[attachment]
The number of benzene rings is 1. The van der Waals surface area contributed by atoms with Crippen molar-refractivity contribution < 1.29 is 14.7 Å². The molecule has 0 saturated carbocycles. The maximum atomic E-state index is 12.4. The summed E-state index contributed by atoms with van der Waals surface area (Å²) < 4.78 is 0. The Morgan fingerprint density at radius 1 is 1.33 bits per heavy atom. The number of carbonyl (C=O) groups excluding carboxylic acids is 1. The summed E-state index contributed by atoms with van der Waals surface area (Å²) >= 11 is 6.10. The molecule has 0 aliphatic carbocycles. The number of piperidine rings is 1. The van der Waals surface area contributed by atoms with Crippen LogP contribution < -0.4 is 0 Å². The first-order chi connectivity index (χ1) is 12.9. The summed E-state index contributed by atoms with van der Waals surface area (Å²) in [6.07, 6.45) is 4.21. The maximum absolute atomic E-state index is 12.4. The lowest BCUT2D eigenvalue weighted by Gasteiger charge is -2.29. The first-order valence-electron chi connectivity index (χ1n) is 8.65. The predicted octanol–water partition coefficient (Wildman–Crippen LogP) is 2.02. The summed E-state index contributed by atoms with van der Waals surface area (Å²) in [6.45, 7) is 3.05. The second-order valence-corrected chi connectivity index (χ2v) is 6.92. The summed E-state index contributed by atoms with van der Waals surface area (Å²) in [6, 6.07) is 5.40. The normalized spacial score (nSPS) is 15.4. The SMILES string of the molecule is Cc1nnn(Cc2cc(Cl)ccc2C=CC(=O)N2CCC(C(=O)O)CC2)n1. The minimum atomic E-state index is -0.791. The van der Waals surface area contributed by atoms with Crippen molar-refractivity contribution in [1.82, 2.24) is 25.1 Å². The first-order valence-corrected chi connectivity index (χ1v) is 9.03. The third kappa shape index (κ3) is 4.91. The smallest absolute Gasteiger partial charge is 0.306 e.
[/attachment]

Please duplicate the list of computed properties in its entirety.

The number of benzene rings is 1. The van der Waals surface area contributed by atoms with Crippen molar-refractivity contribution < 1.29 is 14.7 Å². The molecule has 0 saturated carbocycles. The maximum atomic E-state index is 12.4. The summed E-state index contributed by atoms with van der Waals surface area (Å²) < 4.78 is 0. The Morgan fingerprint density at radius 1 is 1.33 bits per heavy atom. The number of carbonyl (C=O) groups excluding carboxylic acids is 1. The summed E-state index contributed by atoms with van der Waals surface area (Å²) >= 11 is 6.10. The molecule has 0 aliphatic carbocycles. The number of piperidine rings is 1. The van der Waals surface area contributed by atoms with Crippen LogP contribution < -0.4 is 0 Å². The first-order chi connectivity index (χ1) is 12.9. The summed E-state index contributed by atoms with van der Waals surface area (Å²) in [6.07, 6.45) is 4.21. The maximum absolute atomic E-state index is 12.4. The lowest BCUT2D eigenvalue weighted by Gasteiger charge is -2.29. The first-order valence-electron chi connectivity index (χ1n) is 8.65. The predicted octanol–water partition coefficient (Wildman–Crippen LogP) is 2.02. The summed E-state index contributed by atoms with van der Waals surface area (Å²) in [6.45, 7) is 3.05. The second-order valence-corrected chi connectivity index (χ2v) is 6.92. The summed E-state index contributed by atoms with van der Waals surface area (Å²) in [6, 6.07) is 5.40. The normalized spacial score (nSPS) is 15.4. The SMILES string of the molecule is Cc1nnn(Cc2cc(Cl)ccc2C=CC(=O)N2CCC(C(=O)O)CC2)n1. The minimum atomic E-state index is -0.791. The van der Waals surface area contributed by atoms with Crippen molar-refractivity contribution in [1.82, 2.24) is 25.1 Å². The first-order valence-corrected chi connectivity index (χ1v) is 9.03. The third kappa shape index (κ3) is 4.91. The smallest absolute Gasteiger partial charge is 0.306 e.